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I Consider Myself a Very Lucky Daughter

 

For some people this would undoubtedly be a terrible thing.  Alcoholism causes many, many problems… violence, mistrust, humiliation, even death.  I do not in any way wish to minimize the dreadful impact this disease has on people.  However, I will say this:  for me, it was nothing but a good thing.

 

My father is an alcoholic.  A recovered alcoholic.  That is not to say that he can drink again, he cannot.  He is still an alcoholic.  But he has recovered from the obsession to drink through his Higher Power, through the program of Alcoholics Anonymous and through the fellowship of the absolutely wonderful people who have also recovered from their alcoholism.

 

I never saw my daddy drunk.  Well, maybe I did as a tiny baby, but I have no memory of it.  He has been sober for over 22-years now.  He entered the program of AA shortly after I was born.  I am his only child.  He told me that it was my birth that gave him the psychic shock to admit his disease and seek help – not for my sake, for his own, so that he could be the kind of father and man he always wanted to be.

 

He was sober, early in his recovery but sober, when my mother got her diagnosis of cancer.  He was there for her and for me when she died.  I know he has drawn comfort from that.

 

He is very serious about his program of recovery.  I grew up going to AA meetings with him.  I learned to sit in the back of the room with my books and drink glasses of milk and eat the cookies that were there while the AA’s talked.  I had so many surrogate aunts and uncles, good people, serious about rebuilding their lives, that I always felt warm and loved and supported when I was with them.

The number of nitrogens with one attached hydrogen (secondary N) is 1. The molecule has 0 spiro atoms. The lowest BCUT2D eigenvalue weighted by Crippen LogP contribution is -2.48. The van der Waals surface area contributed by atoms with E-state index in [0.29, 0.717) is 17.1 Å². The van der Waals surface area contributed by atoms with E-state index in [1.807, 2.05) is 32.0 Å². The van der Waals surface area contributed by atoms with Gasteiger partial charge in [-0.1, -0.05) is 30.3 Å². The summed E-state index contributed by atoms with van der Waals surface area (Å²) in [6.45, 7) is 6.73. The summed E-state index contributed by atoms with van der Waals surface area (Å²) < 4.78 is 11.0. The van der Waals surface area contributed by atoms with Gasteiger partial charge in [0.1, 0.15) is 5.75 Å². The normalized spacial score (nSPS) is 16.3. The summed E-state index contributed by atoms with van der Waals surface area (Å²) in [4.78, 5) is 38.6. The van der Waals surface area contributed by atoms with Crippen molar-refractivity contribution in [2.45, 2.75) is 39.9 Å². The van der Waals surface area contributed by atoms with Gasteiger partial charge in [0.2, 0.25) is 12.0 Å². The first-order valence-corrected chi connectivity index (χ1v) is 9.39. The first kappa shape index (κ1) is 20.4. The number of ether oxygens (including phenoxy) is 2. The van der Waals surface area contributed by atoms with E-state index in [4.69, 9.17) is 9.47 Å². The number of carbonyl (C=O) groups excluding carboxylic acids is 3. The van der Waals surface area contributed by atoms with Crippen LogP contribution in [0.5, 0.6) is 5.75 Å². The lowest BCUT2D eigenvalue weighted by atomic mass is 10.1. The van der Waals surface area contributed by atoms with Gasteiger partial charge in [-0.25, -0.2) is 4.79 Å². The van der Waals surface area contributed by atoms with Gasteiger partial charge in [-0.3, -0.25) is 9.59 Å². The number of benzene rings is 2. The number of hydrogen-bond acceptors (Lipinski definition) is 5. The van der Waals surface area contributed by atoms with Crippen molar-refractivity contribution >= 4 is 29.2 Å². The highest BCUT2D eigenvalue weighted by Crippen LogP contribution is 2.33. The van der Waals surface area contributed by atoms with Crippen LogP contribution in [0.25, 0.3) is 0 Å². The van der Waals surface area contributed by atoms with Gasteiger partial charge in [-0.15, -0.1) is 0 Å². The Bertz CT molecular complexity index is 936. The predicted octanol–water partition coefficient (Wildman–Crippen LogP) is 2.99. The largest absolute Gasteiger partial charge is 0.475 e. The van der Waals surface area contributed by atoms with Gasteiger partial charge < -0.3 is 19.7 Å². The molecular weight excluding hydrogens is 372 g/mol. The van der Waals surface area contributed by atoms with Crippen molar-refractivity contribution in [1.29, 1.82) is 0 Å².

With my father in recovery in the AA program I grew up in a house that was ours, that was always warm in the winter and cool in the summer.  That was always neat and clean.  There was always a hot breakfast for me and a full dinner.  My father made time for me.  He read to me, he talked to me, he listened to me.

I grew up with the philosophy of the 12-Step movement taught to me.  These were valuable lessons… things like, whatever you do, never lie to yourself.  Never make promises you can’t keep.  Do not judge others.  When you make a mistake, promptly admit it and fix things.  Always be self-supporting.  Remember that there is a Higher Power – and it is not you.  Easy does it.  First things first.  Remember whenever I see someone less fortunate than I, that there I go, except for the grace of God.  Take things a day at a time.  And many others.

I had a Daddy that cared, that taught me that all people were equal, that all had inherent self-worth, that all could recover from their problems if they had the chance.  I had a Daddy who I could believe and believe in.

 

My father is an alcoholic… and I am very lucky.

SaratogaGirl SaratogaGirl 26-30, F 22 Responses Feb 20, 2009

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Thank you.

great piece...thanks for sharing

Thank you, Ms. Serendipity. Alcoholism is a disease for which there is no total cure, but there IS very effective treatment.

This was a wonderful story, thank you so much for sharing. I can not even imagine what it would have been like, had your father remained drinking, through your mother's passing. Seems like it is always an easy outlet to use drinking to cope with the realities of life. I can see where you get your strength from, and I am so happy for you. Best wishes :-)

I know what hating does. Hate is my most natural emotion. I have felt it so much more then anything. I use to be so consumed in hatred that I could kill and it would make me happy. Hate can make you strong, but eventually it will also break you. Had to learn to give it up at that point.

Well, not liking is better than hating. Hating is like acid... it burns through everything.